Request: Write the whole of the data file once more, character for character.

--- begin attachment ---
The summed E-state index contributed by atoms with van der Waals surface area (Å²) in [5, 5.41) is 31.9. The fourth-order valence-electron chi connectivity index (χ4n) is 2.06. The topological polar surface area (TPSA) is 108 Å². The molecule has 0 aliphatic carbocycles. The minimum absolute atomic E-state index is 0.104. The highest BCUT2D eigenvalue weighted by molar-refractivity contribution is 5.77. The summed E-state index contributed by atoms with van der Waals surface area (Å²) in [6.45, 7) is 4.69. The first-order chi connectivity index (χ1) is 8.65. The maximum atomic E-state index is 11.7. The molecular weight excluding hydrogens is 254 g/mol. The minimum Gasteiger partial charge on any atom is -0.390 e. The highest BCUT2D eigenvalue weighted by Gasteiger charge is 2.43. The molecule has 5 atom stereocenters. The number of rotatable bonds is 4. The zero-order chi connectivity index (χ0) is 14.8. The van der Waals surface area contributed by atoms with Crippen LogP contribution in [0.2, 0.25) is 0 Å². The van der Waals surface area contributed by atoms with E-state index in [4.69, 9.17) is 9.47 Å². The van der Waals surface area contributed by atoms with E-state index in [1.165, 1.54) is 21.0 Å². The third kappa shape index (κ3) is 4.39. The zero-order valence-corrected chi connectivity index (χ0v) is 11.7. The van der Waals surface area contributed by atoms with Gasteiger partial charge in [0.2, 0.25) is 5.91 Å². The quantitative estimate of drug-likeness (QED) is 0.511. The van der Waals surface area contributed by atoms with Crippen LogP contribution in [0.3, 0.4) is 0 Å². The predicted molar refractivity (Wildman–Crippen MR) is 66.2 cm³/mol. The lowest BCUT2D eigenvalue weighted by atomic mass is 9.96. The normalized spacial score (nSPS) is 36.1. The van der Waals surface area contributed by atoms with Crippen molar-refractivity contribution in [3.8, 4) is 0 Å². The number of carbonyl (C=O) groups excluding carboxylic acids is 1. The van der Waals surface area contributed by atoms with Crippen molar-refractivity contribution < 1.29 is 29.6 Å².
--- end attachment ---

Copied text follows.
The summed E-state index contributed by atoms with van der Waals surface area (Å²) in [5, 5.41) is 31.9. The fourth-order valence-electron chi connectivity index (χ4n) is 2.06. The topological polar surface area (TPSA) is 108 Å². The molecule has 0 aliphatic carbocycles. The minimum absolute atomic E-state index is 0.104. The highest BCUT2D eigenvalue weighted by molar-refractivity contribution is 5.77. The summed E-state index contributed by atoms with van der Waals surface area (Å²) in [6.45, 7) is 4.69. The first-order chi connectivity index (χ1) is 8.65. The maximum atomic E-state index is 11.7. The molecular weight excluding hydrogens is 254 g/mol. The minimum Gasteiger partial charge on any atom is -0.390 e. The highest BCUT2D eigenvalue weighted by Gasteiger charge is 2.43. The molecule has 5 atom stereocenters. The number of rotatable bonds is 4. The zero-order chi connectivity index (χ0) is 14.8. The van der Waals surface area contributed by atoms with Crippen LogP contribution in [0.2, 0.25) is 0 Å². The van der Waals surface area contributed by atoms with E-state index in [4.69, 9.17) is 9.47 Å². The van der Waals surface area contributed by atoms with E-state index in [1.165, 1.54) is 21.0 Å². The third kappa shape index (κ3) is 4.39. The zero-order valence-corrected chi connectivity index (χ0v) is 11.7. The van der Waals surface area contributed by atoms with Gasteiger partial charge in [0.2, 0.25) is 5.91 Å². The quantitative estimate of drug-likeness (QED) is 0.511. The van der Waals surface area contributed by atoms with Crippen LogP contribution in [0.3, 0.4) is 0 Å². The predicted molar refractivity (Wildman–Crippen MR) is 66.2 cm³/mol. The lowest BCUT2D eigenvalue weighted by atomic mass is 9.96. The normalized spacial score (nSPS) is 36.1. The van der Waals surface area contributed by atoms with Crippen molar-refractivity contribution in [3.8, 4) is 0 Å². The number of carbonyl (C=O) groups excluding carboxylic acids is 1. The van der Waals surface area contributed by atoms with Crippen molar-refractivity contribution < 1.29 is 29.6 Å².